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Coping with Bereavement

For most of us, losing a loved one can be devastating and lonely. Grief is what you will normally experience when somebody you are close to dies and it affects people in different ways.

What is bereavement and grief?

Bereavement is what a person goes through when someone close to them passes away. It’s the state of having suffered a loss. The person who has lost someone is said to be bereaved.

When someone close to you passes away, you go through a normal process called grieving. Grieving is normal after any form of loss, but is most powerful when someone we love dies.

Grief is a very individual thing and there is no right or wrong way to react. But there are some common feelings people experience including anger, shock, guilt, sadness and depression, emptiness and acceptance.

Grieving involves many different emotions, actions, and expressions, all of which help the person come to terms with the loss of a loved one. But remember, grief doesn’t look the same for everyone and every loss is different.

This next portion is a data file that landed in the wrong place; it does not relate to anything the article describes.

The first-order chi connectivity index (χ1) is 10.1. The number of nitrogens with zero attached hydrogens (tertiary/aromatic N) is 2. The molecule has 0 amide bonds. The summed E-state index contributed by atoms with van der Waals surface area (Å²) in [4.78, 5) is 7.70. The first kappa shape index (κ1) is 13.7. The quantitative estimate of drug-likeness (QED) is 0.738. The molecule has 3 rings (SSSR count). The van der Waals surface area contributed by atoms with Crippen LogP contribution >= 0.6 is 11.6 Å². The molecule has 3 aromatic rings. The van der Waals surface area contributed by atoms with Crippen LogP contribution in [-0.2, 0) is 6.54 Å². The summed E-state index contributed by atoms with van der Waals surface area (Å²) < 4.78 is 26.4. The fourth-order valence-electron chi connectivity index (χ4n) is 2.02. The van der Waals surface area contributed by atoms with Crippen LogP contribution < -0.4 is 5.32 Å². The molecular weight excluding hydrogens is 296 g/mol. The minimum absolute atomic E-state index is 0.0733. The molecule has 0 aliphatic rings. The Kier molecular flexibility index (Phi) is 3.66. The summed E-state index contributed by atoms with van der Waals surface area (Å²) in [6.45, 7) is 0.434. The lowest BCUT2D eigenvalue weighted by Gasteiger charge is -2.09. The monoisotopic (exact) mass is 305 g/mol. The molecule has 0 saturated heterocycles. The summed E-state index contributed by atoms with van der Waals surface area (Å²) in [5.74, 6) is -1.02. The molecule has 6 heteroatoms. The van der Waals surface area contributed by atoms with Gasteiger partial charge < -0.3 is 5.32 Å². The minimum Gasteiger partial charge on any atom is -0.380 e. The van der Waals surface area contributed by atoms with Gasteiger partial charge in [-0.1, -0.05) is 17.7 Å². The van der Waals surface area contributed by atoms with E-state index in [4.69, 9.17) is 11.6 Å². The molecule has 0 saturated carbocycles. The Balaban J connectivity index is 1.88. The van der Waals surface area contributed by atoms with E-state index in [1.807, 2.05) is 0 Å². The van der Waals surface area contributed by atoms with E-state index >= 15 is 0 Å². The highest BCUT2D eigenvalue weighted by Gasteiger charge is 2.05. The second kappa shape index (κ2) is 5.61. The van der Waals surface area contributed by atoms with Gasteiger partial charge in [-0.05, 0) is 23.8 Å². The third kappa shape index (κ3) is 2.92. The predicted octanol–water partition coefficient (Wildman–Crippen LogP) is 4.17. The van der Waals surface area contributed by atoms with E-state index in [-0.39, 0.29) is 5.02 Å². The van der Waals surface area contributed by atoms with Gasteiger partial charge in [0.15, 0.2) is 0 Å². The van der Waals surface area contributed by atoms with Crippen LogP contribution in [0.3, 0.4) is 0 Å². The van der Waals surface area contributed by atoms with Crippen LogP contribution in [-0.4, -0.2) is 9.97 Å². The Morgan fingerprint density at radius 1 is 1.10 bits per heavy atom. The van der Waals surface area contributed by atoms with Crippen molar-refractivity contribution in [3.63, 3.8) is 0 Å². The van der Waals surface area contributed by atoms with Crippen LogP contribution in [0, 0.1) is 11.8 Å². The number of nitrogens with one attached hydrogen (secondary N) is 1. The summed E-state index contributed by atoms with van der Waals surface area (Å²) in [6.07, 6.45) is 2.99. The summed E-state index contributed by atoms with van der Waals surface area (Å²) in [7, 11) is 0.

The grieving process

Some people say grief comes in different stages, but many people often feel that they go back and forth and not really moving forward. This can be a way of coping, and over time you will start to feel less overwhelmed.

How long does grief last?

Grieving is a very individual thing and how long people grieve for varies. It may go on for months or years but the intensity of it won’t always be so strong. It is also perfectly normal for strong emotions to surface on anniversaries such as the first birthday or Christmas after the death of a loved one. You need to find your own way to deal with this in the right way for you.

Coping techniques

After experiencing a bereavement it’s important that you don’t force yourself to feel better and you give yourself time to come to terms with your loss. The first step forward is to acknowledge you are grieving and allow yourself to feel the way you do. Here are some suggestions which may help:

If you feel like everything is getting too much, visit your GP as they may be able to refer you to a grief counsellor.

However, there are also lots of specialist support organisations out there who can offer advice following a bereavement.

Published Feb 2016

Next planned review: Feb 2018